The Joy of Collecting Chinese Antique Jade



According to “The psychology of collecting” By Mark B. McKinley, Ed.D.January 1, 2007″

“Everybody collects something. Whether it be photographs of a person’s vacation, ticket stubs from ballgames, souvenirs of trips, pictures of one’s children, athletes’ trophies, kids’ report cards or those who collect “junk” (pack-rats) and dispose of it in garage sales.

During the 1700s and 1800s, there were aristocratic collectors, the landed gentry, who roamed the world in search of fossils, shells, zoological specimens, works of art and books. The collected artifacts were then kept in special rooms (“cabinets of curiosities”) for safekeeping and private viewing. A “cabinet” was, in part, a symbolic display of the collector’s power and wealth. It was these collectors who established the first museums in Europe, and to a lesser extent in America…

Why do we collect things, e.g., Cracker Jack toys to manhole covers? Some people collect for investment, yet one must wonder how a penny can become worth thousands of dollars. Some collect for pure enjoyment – it’s fun. Some collect to expand their social lives, attending swap meets and exchanging information with like-minded souls.

And still other folks collect to preserve the past, but there can be a risk here. Medical scientists and anthropologists collected human remains for the purpose of a study. Yet the courts have been called into the fray as to who is the proper “owner” of the past, e.g., the Kennewick Man – archaeologists legally fight to study the bones, whereas, Native Americans legally fight to bury them.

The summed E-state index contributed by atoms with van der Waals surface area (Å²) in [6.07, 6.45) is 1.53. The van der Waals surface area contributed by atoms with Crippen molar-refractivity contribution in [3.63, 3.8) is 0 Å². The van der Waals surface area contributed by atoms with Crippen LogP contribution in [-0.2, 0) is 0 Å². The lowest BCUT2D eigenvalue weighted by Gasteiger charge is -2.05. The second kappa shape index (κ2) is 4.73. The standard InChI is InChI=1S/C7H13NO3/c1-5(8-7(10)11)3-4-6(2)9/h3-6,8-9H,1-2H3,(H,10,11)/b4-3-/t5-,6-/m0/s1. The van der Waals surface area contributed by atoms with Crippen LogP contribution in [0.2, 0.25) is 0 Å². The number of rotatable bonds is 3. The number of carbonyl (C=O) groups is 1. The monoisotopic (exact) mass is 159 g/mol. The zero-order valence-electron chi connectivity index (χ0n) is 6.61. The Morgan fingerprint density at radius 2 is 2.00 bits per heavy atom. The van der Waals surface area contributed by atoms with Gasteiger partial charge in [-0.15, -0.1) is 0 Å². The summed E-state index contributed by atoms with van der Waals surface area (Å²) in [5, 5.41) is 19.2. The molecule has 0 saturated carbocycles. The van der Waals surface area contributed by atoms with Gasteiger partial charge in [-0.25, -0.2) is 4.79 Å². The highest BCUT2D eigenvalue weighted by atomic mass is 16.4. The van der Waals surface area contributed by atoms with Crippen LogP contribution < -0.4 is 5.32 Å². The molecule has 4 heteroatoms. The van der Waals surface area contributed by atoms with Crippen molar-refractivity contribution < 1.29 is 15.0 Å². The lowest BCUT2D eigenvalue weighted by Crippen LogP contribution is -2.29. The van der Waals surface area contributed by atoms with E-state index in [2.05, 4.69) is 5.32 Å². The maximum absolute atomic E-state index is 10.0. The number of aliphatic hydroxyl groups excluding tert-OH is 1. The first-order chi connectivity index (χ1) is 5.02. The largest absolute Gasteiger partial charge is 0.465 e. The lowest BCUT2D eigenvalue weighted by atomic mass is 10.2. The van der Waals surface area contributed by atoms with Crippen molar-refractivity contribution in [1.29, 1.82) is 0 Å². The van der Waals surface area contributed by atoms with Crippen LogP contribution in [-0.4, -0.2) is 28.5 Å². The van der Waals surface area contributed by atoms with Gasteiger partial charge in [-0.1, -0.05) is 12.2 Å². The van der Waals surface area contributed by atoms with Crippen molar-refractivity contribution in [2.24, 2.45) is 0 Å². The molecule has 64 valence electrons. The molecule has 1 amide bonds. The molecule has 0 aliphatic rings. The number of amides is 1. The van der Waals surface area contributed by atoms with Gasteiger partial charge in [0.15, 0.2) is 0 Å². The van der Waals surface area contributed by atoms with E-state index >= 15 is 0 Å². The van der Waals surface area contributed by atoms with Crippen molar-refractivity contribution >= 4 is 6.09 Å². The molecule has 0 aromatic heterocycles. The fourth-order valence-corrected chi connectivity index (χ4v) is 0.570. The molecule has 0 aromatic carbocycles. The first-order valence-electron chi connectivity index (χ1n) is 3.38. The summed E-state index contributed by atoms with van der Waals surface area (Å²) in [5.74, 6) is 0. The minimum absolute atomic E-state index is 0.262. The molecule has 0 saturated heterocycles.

For some people collecting is simply the quest, in some cases a life-long pursuit that is never complete. Additional collector motivations include psychological security, filling a void in a sense of self. Or it could be to claim a means to distinction, much as uniforms make the “man.” Collections could be a means to immortality or fame vis-a-vis Dr. Louis Leakey.”

Chinese antique jades contain colorful and exquisite of craftsmanship, artistic and philosophical cultural substances. Furthermore, the texture of jade gives a wonderful feeling when you touch it. The colorful appearance of the antiquity of jade gives you unlimited imagination.  The different carving styles of different periods challenge your understanding of ancient Chinese craftsmanship. It is definitely a joy to collect antique Chinese jades.

The elegance of Chinese jade will be rediscovered if jade enjoyment can be matched with the final purpose to establish a harmonious society by following the virtues of jade.IMG_2806


戰國龍紋銘文玉文鎮, Warring States Jade Paperweight, H.7cm, W.4.3cm




IMG_2790本器青玉雕琢, 形制為螭龍紋雙立柱文鎮, 正面施螭龍紋高浮雕, 背面陰刻篆體”孔君玉平兄正文定”.文定,或稱送定、納吉、下插定,又稱「小聘」(「大聘」則指「納徵」或「過大禮」),是古代傳統婚禮的訂婚儀式之一, 本器雙立柱意涵男女雙方雙姓聯結之意。本器古玉跡象為差異風化, 擴散暈沁色及溶蝕孔. Carved with pale tone jade, the object is a double column connected by high relief dragon carving on the front side, scripts of <孔君玉平兄正文定> incised carving appeared on the other side. The meaning of the script reads < For the engagement ceremony of Mr. Kuong>. Antiquity evidence is differential weathering, diffusive markings, and dissolved pits.

戰國糖玉玉璧, Warring States Jade Bi, D. 12.3cm, T. 0.7cm

本器糖玉雕琢, 形制為玉璧, 雙面雕琢, 紋為勾連榖紋, 榖紋由外至內, 由大至小共八層, 整面共五十列, 計四百顆, 不同於一般榖紋大小相同的玉璧. 本器古玉跡象為差異風化, 冰裂紋, 及增生晶體.Carved with sugar jade, the object is bi with an identical carving on both sides. The motif is low relief carving of connected grain sprout. The arrangement is increasing the size from the center towards the edge.  There are eight rims and fifty arrays with a total of four hundred pieces. Antiquity evidence includes differential weathering, cleaving veins, and additive crystals.